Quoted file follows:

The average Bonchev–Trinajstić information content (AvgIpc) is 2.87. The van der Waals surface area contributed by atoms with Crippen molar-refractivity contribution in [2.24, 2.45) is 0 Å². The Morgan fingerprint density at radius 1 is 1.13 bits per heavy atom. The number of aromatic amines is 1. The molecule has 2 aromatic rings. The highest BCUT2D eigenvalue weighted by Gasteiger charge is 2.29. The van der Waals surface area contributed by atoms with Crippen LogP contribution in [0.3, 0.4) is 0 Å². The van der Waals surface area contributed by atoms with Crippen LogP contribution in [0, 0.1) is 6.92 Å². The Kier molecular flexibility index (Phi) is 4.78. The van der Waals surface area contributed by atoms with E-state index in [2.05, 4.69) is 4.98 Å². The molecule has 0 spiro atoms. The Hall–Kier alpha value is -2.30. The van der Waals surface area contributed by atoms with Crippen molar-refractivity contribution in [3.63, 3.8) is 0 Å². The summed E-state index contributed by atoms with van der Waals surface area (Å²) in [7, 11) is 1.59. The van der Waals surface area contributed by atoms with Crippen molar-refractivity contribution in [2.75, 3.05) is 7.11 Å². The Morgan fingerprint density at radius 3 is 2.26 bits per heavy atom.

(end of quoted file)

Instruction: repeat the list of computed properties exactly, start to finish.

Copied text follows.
The average Bonchev–Trinajstić information content (AvgIpc) is 2.87. The van der Waals surface area contributed by atoms with Crippen molar-refractivity contribution in [2.24, 2.45) is 0 Å². The Morgan fingerprint density at radius 1 is 1.13 bits per heavy atom. The number of aromatic amines is 1. The molecule has 2 aromatic rings. The highest BCUT2D eigenvalue weighted by Gasteiger charge is 2.29. The van der Waals surface area contributed by atoms with Crippen LogP contribution in [0.3, 0.4) is 0 Å². The van der Waals surface area contributed by atoms with Crippen LogP contribution in [0, 0.1) is 6.92 Å². The Kier molecular flexibility index (Phi) is 4.78. The van der Waals surface area contributed by atoms with E-state index in [2.05, 4.69) is 4.98 Å². The molecule has 0 spiro atoms. The Hall–Kier alpha value is -2.30. The van der Waals surface area contributed by atoms with Crippen molar-refractivity contribution in [3.63, 3.8) is 0 Å². The summed E-state index contributed by atoms with van der Waals surface area (Å²) in [7, 11) is 1.59. The van der Waals surface area contributed by atoms with Crippen molar-refractivity contribution in [2.75, 3.05) is 7.11 Å². The Morgan fingerprint density at radius 3 is 2.26 bits per heavy atom.